Back to Home Page

The First Women Students
How Women Fared
A New Home
College Life: 1910-1919
Targets of Humor
Women's Space
For Women Only
Rites of Passage
Black Women at Pitt
The Twelfth Floor
The War Years
Women in Sports
Coming Into the 70's


A new phase in the history of women at Pitt began in the early 1970s. Although almost 40% of the undergraduates were women, the graduate and professional schools were still predominantly male. Moreover, women made only limited inroads into faculty positions since the first woman faculty member was hired in the college in 1918. With few exceptions, women were also excluded from decision-making positions in the university. In the late 1960s the Women's Movement became the driving force for change. Feminist activity began at the University of Pittsburgh in 1969.

Chancellor Wesley Posvar created the Advisory Committee on Women's Opportunities (ACWO) to address the agenda of the newly formed University Committee for Women's Rights (UCWR). As a result of the work done by the ACWO and others, several programs were established, including the Women's Center (1973), and a thriving Women's Studies Program, established in 1972.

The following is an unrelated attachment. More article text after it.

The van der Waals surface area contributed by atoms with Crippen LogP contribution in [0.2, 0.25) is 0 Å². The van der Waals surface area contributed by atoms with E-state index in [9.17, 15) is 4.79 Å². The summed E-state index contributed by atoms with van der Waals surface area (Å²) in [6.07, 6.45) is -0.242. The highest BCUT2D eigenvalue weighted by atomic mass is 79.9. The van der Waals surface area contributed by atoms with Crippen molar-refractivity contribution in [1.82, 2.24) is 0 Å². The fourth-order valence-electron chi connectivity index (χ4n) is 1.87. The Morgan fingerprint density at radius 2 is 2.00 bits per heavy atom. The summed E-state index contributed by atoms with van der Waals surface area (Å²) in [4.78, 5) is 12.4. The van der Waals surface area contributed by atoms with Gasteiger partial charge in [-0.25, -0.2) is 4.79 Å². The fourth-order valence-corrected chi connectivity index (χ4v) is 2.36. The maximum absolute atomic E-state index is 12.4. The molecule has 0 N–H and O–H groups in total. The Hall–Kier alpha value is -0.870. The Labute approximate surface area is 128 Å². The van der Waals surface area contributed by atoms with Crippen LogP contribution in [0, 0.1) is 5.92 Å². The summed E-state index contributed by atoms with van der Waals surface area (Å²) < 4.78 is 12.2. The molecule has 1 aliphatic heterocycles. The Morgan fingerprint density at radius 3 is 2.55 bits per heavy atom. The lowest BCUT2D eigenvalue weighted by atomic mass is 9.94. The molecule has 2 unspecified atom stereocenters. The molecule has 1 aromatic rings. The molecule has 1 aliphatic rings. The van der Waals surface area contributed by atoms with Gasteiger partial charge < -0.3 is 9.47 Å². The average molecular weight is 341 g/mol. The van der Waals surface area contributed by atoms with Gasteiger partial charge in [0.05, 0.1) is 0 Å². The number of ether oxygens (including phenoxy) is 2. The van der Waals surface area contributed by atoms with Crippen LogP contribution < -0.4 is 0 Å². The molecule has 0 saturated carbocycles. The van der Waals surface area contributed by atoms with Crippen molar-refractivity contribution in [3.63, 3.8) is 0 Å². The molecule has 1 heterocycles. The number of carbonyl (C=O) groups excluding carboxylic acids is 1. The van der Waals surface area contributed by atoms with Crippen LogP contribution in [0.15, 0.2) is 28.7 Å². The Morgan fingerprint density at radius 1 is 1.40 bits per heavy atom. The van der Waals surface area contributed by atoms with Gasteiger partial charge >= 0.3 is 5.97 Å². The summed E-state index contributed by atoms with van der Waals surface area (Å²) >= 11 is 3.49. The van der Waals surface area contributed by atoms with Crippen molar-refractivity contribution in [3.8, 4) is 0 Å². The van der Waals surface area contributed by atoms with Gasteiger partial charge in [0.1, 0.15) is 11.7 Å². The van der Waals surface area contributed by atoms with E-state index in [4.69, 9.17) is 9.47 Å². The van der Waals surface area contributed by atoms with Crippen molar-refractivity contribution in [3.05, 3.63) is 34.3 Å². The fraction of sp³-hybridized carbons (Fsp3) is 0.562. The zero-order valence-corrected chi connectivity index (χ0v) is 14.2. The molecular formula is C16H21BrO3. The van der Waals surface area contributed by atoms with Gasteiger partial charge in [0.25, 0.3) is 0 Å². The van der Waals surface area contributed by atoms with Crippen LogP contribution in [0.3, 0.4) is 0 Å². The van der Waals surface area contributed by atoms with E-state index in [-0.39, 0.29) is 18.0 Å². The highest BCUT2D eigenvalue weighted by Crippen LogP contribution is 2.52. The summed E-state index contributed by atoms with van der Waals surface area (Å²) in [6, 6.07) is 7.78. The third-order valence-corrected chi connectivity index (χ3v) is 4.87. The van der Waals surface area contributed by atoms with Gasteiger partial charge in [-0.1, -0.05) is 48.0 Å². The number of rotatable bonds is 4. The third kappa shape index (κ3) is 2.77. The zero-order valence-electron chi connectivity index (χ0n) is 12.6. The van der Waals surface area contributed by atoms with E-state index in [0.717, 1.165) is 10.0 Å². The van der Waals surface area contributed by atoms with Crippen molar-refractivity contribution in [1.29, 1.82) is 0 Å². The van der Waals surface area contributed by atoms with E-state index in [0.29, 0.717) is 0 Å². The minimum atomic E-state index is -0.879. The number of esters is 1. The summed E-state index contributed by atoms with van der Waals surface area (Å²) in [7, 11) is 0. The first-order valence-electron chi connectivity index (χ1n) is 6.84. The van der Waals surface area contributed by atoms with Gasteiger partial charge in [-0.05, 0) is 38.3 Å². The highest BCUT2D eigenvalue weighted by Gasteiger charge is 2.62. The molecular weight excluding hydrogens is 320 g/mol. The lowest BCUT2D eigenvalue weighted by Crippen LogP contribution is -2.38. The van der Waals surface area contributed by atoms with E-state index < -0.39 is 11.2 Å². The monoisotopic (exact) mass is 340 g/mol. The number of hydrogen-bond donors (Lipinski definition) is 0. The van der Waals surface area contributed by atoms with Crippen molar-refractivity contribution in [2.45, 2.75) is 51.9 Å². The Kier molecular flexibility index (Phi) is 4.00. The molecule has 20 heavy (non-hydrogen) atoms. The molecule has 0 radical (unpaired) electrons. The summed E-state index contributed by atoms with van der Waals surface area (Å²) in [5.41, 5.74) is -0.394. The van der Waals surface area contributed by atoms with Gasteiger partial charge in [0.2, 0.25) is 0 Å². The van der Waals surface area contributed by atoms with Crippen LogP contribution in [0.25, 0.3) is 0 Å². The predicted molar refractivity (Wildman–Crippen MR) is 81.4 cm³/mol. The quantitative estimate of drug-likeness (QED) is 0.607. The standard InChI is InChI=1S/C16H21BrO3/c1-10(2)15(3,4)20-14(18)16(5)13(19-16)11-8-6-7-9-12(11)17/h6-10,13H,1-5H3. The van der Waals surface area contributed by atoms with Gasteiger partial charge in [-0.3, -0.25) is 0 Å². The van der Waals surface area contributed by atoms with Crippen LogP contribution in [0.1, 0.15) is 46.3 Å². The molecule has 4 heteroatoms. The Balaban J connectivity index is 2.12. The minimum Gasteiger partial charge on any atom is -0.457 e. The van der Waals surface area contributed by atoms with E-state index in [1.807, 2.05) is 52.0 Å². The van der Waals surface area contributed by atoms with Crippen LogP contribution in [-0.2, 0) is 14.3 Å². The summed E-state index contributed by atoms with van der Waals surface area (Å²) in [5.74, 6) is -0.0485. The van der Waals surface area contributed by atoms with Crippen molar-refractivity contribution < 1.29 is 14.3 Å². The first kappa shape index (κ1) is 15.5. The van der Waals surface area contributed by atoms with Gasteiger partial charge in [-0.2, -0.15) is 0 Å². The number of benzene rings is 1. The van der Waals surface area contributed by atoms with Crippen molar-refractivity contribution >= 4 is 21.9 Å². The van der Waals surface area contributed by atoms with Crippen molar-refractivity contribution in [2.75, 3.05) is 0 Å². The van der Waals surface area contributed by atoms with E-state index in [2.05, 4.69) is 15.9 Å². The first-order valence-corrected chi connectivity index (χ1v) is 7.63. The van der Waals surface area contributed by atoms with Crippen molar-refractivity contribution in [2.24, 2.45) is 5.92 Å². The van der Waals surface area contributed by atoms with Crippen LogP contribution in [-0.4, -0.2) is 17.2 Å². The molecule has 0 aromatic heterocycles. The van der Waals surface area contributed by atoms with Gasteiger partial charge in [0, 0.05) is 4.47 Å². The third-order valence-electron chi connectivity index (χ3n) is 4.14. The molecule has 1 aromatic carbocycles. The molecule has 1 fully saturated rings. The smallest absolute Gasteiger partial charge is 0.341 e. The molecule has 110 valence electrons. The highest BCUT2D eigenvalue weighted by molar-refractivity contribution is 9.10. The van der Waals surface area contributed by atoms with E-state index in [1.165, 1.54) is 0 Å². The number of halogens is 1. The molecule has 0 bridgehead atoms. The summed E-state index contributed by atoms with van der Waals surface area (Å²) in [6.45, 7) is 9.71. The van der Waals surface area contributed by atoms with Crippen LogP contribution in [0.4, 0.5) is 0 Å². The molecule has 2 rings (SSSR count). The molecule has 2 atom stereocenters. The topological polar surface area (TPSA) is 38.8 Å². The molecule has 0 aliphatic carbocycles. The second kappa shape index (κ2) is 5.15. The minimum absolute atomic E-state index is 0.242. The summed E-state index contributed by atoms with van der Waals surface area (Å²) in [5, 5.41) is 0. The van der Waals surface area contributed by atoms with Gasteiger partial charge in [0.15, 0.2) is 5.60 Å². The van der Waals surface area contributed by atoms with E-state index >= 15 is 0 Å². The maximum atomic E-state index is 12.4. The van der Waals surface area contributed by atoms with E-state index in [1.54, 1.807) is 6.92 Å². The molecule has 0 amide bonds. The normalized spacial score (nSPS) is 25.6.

The First Women | How Women Fared | A New Home | College Life | Targets of Humor | Women's Space | For Women Only
Rites of Passage | Black Women | The Twelfth Floor | The War Years | Women in Sports | Coming Into the 70's


Next: ???
Back to the Home Page

2003 University of Pittsburgh Office of the Provost

Pitt Home
Provost Web Site
Contact Us

"The University was Full of Men"
Henry was assistant professor of modern languages, and later associate professor, 1918-1955. When a reporter asked about Professor Henry's first impression of the university, she replied, "The university was full of men." She didn't know until she arrived that she would be the only woman on the college faculty. Chancellor McCormick hired Henry in January 1918, when men were off to war. The Chancellor told her "at least five times that the job was only temporary. He made it very clear that the only reason she got the job at all was that they could not find a man to fill the position." Photo 1944.

Blossom Henry, the first woman faculty member in the college.

Women's Studies Program brochure.